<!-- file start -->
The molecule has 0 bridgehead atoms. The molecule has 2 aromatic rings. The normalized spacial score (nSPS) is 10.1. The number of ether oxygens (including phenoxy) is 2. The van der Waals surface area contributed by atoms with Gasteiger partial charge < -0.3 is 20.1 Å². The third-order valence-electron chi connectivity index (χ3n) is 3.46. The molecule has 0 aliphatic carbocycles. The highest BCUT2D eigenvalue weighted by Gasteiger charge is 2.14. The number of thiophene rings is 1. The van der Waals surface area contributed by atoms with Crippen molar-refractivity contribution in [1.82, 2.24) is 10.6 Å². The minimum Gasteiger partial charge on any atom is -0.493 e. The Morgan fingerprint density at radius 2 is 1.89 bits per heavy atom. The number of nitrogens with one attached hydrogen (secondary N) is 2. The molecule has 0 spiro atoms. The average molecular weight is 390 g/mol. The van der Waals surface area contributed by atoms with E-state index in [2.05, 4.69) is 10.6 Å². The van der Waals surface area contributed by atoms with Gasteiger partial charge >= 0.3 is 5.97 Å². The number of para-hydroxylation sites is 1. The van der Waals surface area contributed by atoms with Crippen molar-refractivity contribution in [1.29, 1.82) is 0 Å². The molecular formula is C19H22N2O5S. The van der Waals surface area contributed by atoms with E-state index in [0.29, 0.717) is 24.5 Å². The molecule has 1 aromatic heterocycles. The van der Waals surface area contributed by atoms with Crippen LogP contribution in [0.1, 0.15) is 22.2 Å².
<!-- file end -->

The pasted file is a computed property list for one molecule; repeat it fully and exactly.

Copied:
The molecule has 0 bridgehead atoms. The molecule has 2 aromatic rings. The normalized spacial score (nSPS) is 10.1. The number of ether oxygens (including phenoxy) is 2. The van der Waals surface area contributed by atoms with Gasteiger partial charge < -0.3 is 20.1 Å². The third-order valence-electron chi connectivity index (χ3n) is 3.46. The molecule has 0 aliphatic carbocycles. The highest BCUT2D eigenvalue weighted by Gasteiger charge is 2.14. The number of thiophene rings is 1. The van der Waals surface area contributed by atoms with Crippen molar-refractivity contribution in [1.82, 2.24) is 10.6 Å². The minimum Gasteiger partial charge on any atom is -0.493 e. The Morgan fingerprint density at radius 2 is 1.89 bits per heavy atom. The number of nitrogens with one attached hydrogen (secondary N) is 2. The molecule has 0 spiro atoms. The average molecular weight is 390 g/mol. The van der Waals surface area contributed by atoms with E-state index in [2.05, 4.69) is 10.6 Å². The van der Waals surface area contributed by atoms with Gasteiger partial charge >= 0.3 is 5.97 Å². The number of para-hydroxylation sites is 1. The van der Waals surface area contributed by atoms with Crippen molar-refractivity contribution in [1.29, 1.82) is 0 Å². The molecular formula is C19H22N2O5S. The van der Waals surface area contributed by atoms with E-state index in [0.29, 0.717) is 24.5 Å². The molecule has 1 aromatic heterocycles. The van der Waals surface area contributed by atoms with Crippen LogP contribution in [0.1, 0.15) is 22.2 Å².